One year later - A long process of healing

I have been a less than outspoken supporter of our present government in Canada but one thing they have done right is to issue an apology to the Native Peoples for the legacy left by the abuses of the residential school system.
Part of Prime Minister Harper's discourse to the Native leaders seated at the tables of Parliament one year ago said:
"Two primary objectives of the residential schools system were to remove and isolate children from the influence of their homes, families, traditions and cultures, and to assimilate them into the dominant culture.
These objectives were based on the assumption aboriginal cultures and spiritual beliefs were inferior and unequal.
Indeed, some sought, as it was infamously said, "to kill the Indian in the child."
Today, we recognize that this policy of assimilation was wrong, has caused great harm, and has no place in our country.
Most schools were operated as "joint ventures" with Anglican, Catholic, Presbyterian or United churches.
The government of Canada built an educational system in which very young children were often forcibly removed from their homes, often taken far from their communities.
Many were inadequately fed, clothed and housed.
All were deprived of the care and nurturing of their parents, grandparents and communities.
First Nations, Inuit and Métis languages and cultural practices were prohibited in these schools.
Tragically, some of these children died while attending residential schools and others never returned home.
The government now recognizes that the consequences of the Indian residential schools policy were profoundly negative and that this policy has had a lasting and damaging impact on aboriginal culture, heritage and language.
While some former students have spoken positively about their experiences at residential schools, these stories are far overshadowed by tragic accounts of the emotional, physical and sexual abuse and neglect of helpless children, and their separation from powerless families and communities.
The legacy of Indian residential schools has contributed to social problems that continue to exist in many communities today. It has taken extraordinary courage for the thousands of survivors that have come forward to speak publicly about the abuse they suffered.
It is a testament to their resilience as individuals and to the strength of their cultures.
Regrettably, many former students are not with us today and died never having received a full apology from the government of Canada.
The government recognizes that the absence of an apology has been an impediment to healing and reconciliation.
Therefore, on behalf of the government of Canada and all Canadians, I stand before you, in this chamber so central to our life as a country, to apologize to aboriginal peoples for Canada's role in the Indian residential schools system.
To the approximately 80,000 living former students, and all family members and communities, the government of Canada now recognizes that it was wrong to forcibly remove children from their homes and we apologize for having done this.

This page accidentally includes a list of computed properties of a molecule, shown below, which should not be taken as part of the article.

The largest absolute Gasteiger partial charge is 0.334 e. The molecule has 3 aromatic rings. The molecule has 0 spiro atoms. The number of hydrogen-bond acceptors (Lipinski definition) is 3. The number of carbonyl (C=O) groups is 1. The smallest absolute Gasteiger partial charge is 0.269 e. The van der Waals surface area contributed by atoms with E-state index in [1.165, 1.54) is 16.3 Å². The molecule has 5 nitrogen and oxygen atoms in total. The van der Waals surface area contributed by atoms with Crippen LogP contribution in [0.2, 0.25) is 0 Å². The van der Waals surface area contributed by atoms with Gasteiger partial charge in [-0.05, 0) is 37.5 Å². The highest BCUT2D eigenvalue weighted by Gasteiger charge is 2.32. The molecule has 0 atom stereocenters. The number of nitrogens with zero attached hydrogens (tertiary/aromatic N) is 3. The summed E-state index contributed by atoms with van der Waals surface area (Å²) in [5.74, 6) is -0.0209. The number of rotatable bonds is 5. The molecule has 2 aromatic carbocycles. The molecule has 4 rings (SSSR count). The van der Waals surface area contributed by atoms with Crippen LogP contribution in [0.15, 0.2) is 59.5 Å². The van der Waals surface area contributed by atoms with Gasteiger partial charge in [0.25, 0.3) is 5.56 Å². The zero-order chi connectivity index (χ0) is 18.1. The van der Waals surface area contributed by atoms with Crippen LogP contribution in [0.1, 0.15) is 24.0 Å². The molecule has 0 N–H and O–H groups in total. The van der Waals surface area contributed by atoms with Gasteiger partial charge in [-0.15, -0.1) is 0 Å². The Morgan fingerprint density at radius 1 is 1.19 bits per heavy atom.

We now recognize that it was wrong to separate children from rich and vibrant cultures and traditions, that it created a void in many lives and communities, and we apologize for having done this.
We now recognize that, in separating children from their families, we undermined the ability of many to adequately parent their own children and sowed the seeds for generations to follow, and we apologize for having done this.
We now recognize that, far too often, these institutions gave rise to abuse or neglect and were inadequately controlled, and we apologize for failing to protect you.
Not only did you suffer these abuses as children, but as you became parents, you were powerless to protect your own children from suffering the same experience, and for this we are sorry.
The burden of this experience has been on your shoulders for far too long.
The burden is properly ours as a government, and as a country.
There is no place in Canada for the attitudes that inspired the Indian residential schools system to ever again prevail.
You have been working on recovering from this experience for a long time and in a very real sense, we are now joining you on this journey.
The government of Canada sincerely apologizes and asks the forgiveness of the aboriginal peoples of this country for failing them so profoundly.
We are sorry."
Fourty-three years ago, as a young man, I worked for a year as a child care worker at a residential school. Having earlier boarded and become friends with young Aboriginal men while attending high school, I started with an idealism of service, feeling that this was a good thing. At the end of the year, although I had seen few instances of the egregious abuse later disclosed, I left convinced that this system certainly was not in the best interests of those it purported to serve.
I hope that the Truth and Reconciliation Commission can now overcome its halting commencement and start promoting the necessary healing.

1 comment:

Elizabeth said...

The more one reads about history, the more one discovers unfortunate and terribly sad things.
So, I say to those who paint the past in a very rosy light that, maybe, tentatively maybe, things are getting better

for women
for people of color
for handicapped people
learning disabled etc etc

Sign me probably too optimistic but..........

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